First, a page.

It is quite difficult to diagnose a brain tumor based on the initial symptoms [38]. Generally, the symptoms of brain tumors are often associated with increased intracranial pressure [38]. In this study, including the case we experienced, more than half of the initial symptoms that triggered the diagnosis were those caused by increased intracranial pressure such as headache, nausea and vomiting. Among these symptoms, headache is a common symptom in pregnancy, and nausea and vomiting also occur with hyperemesis gravidarum and uterine enlargement [36,39]. Therefore, when a pregnant woman complains of these symptoms, it is necessary to consider their duration, severity and associated symptoms to avoid overlooking the possibility of a brain tumor. Another factor contributing to this challenging diagnosis is that doctors tend to avoid imaging tests during pregnancy because of the risk of radiation exposure. As long as contrast media are not used, the risk to the fetus during head CTs and MRIs is negligibly low [40]. Therefore, clinicians should not hesitate to perform these imaging tests when necessary.
In this study, the most common histological type of tumor was meningioma (19.5%, eight cases). This may be related to the fact that meningiomas are known to express progesterone receptors, which lead to increased symptom severity during pregnancy [41]. The histological types of brain tumors are diverse [38], and in this study, we found a great variety of histological types not necessarily specific to pregnancy, which is in accordance with previous reports [37,42].
The most challenging question regarding the treatment of brain tumors diagnosed during pregnancy is whether the brain tumor should be treated during pregnancy or after termination of pregnancy. If the brain tumor is treated during pregnancy, continuation of pregnancy will allow the fetus to mature; however, the treatment might adversely impact the pregnancy [36]. In particular, it is difficult to treat brain tumors during pregnancy if treatment requires surgical positions that are difficult to obtain during pregnancy [43], or chemotherapy or radiation therapy [36]. Conversely, if the treatment is performed after termination of pregnancy, consideration of its effect on the pregnancy can be ignored; however, the impact of preterm birth on the infant must be considered [44]. In this study, we found that when the brain tumor was diagnosed later in pregnancy, the patient was more likely to receive treatment for the brain tumor after termination of pregnancy (Figure 3A). In fact, when the diagnosis was made at 34 weeks or later, all patients underwent termination of pregnancy first followed by treatment of the brain tumor after delivery (Figure 3A). Moreover, in all patients diagnosed with brain tumors at 34 weeks or later, termination of pregnancy was conducted within ≤1 week (Figure 3C). Currently, in many countries, administration of steroids to the mother is recommended to promote pulmonary maturation and prevent intracranial hemorrhage in the infant when preterm birth is expected within one week after 24 weeks and before 34 weeks of gestation. This recommendation leads to the idea that 34 weeks of gestation is one of the criteria for ensuring the postnatal safety of the infant [45,46]. In addition, the incidence of neonatal complications in preterm infants decreases after 32 weeks of gestation [47], which is a reasonable indicator of when to consider termination of pregnancy in favor of the maternal condition.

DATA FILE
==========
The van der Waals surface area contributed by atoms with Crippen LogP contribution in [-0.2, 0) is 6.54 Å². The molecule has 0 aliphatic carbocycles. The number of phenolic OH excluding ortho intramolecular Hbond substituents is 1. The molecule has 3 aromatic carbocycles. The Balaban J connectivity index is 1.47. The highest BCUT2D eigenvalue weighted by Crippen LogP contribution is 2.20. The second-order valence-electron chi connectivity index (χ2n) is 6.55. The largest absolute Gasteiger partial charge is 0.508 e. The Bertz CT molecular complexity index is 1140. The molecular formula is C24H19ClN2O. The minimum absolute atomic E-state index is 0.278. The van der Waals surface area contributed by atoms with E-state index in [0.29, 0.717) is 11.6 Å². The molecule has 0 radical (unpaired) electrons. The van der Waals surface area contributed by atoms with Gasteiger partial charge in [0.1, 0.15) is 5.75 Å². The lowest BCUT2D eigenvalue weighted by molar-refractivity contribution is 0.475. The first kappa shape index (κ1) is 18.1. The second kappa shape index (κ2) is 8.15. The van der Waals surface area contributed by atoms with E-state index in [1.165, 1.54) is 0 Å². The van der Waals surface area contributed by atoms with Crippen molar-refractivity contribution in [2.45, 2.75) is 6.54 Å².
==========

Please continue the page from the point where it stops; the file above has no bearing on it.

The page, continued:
In half of the patients in this study, however, treatment was started within two weeks of diagnosis. The reason for the rapid initiation of treatment despite the prematurity of the fetus was that the maternal condition deteriorated because of the worsening intracranial pressure or emerging symptoms caused by compression of the brain, and the benefits to the fetus by continuing the pregnancy took precedence over the disadvantages to the fetus caused by therapeutic intervention.
The grading of the tumors in this study was similar to that of previous reports of non-pregnant cases [48]. Notably, intensive treatment may be urgently needed depending on the tumor grade [49]. In this study, there were two patients with grade IV tumors in both Group A and Group B (Table 1). In Group A, the pregnancies were terminated at 29 and 32 weeks of gestation, respectively, to allow for postoperative adjuvant chemotherapy. Of the two patients in Group B, one underwent an artificial abortion before 22 weeks, and the other was diagnosed with a brain tumor at 20 weeks and eventually underwent termination of pregnancy at 29 weeks of gestation to proceed with treatment of the tumor. Thus, it is necessary to explain to the patient that early termination may be necessary if a malignant tumor is suspected.
With respect to the mode of delivery, cesarean section was selected in most patients, which is consistent with previous reports [37]. Cesarean section is an option to avoid increased intracranial pressure due to vaginal delivery [39]. Cesarean section may also be chosen because of the difficulty of vaginal delivery due to immaturity of the cervix in preterm labor. Although there is no confirmed evidence on the safety of anesthesia according to technique (general or regional) in patients with brain tumors undergoing cesarean section, general anesthesia is recommended for patients with signs of increased intracranial pressure to avoid regional anesthesia because of the risk of cerebral herniation [39,50].